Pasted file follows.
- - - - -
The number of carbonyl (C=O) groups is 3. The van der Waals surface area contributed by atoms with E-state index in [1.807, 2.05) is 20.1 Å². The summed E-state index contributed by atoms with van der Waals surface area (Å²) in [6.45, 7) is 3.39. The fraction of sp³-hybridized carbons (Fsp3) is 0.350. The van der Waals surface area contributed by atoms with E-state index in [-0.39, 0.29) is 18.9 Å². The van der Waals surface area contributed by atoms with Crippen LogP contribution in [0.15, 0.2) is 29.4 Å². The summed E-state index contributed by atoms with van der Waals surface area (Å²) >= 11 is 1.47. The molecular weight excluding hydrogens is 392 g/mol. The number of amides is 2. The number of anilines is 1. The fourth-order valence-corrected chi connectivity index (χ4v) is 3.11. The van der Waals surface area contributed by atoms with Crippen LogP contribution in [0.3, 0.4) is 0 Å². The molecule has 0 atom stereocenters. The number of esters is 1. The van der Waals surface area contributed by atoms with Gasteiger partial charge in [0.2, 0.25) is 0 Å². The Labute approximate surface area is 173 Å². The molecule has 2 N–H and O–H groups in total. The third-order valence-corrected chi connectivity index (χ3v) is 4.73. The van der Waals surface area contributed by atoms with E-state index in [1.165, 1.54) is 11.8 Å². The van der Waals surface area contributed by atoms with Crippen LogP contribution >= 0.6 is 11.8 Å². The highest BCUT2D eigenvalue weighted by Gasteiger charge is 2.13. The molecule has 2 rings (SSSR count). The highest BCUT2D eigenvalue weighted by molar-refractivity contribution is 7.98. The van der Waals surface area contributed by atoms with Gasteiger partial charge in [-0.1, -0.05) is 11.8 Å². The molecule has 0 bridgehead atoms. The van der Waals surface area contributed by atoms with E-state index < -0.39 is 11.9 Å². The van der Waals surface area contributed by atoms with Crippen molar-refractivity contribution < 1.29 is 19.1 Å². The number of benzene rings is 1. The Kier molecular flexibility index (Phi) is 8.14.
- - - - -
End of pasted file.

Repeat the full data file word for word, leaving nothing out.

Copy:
The number of carbonyl (C=O) groups is 3. The van der Waals surface area contributed by atoms with E-state index in [1.807, 2.05) is 20.1 Å². The summed E-state index contributed by atoms with van der Waals surface area (Å²) in [6.45, 7) is 3.39. The fraction of sp³-hybridized carbons (Fsp3) is 0.350. The van der Waals surface area contributed by atoms with E-state index in [-0.39, 0.29) is 18.9 Å². The van der Waals surface area contributed by atoms with Crippen LogP contribution in [0.15, 0.2) is 29.4 Å². The summed E-state index contributed by atoms with van der Waals surface area (Å²) >= 11 is 1.47. The molecular weight excluding hydrogens is 392 g/mol. The number of amides is 2. The number of anilines is 1. The fourth-order valence-corrected chi connectivity index (χ4v) is 3.11. The van der Waals surface area contributed by atoms with Crippen LogP contribution in [0.3, 0.4) is 0 Å². The molecule has 0 atom stereocenters. The number of esters is 1. The van der Waals surface area contributed by atoms with Gasteiger partial charge in [0.2, 0.25) is 0 Å². The Labute approximate surface area is 173 Å². The molecule has 2 N–H and O–H groups in total. The third-order valence-corrected chi connectivity index (χ3v) is 4.73. The van der Waals surface area contributed by atoms with E-state index in [1.165, 1.54) is 11.8 Å². The van der Waals surface area contributed by atoms with Crippen LogP contribution >= 0.6 is 11.8 Å². The highest BCUT2D eigenvalue weighted by Gasteiger charge is 2.13. The molecule has 2 rings (SSSR count). The highest BCUT2D eigenvalue weighted by molar-refractivity contribution is 7.98. The van der Waals surface area contributed by atoms with Gasteiger partial charge in [-0.1, -0.05) is 11.8 Å². The molecule has 0 bridgehead atoms. The van der Waals surface area contributed by atoms with E-state index < -0.39 is 11.9 Å². The van der Waals surface area contributed by atoms with Crippen molar-refractivity contribution < 1.29 is 19.1 Å². The number of benzene rings is 1. The Kier molecular flexibility index (Phi) is 8.14.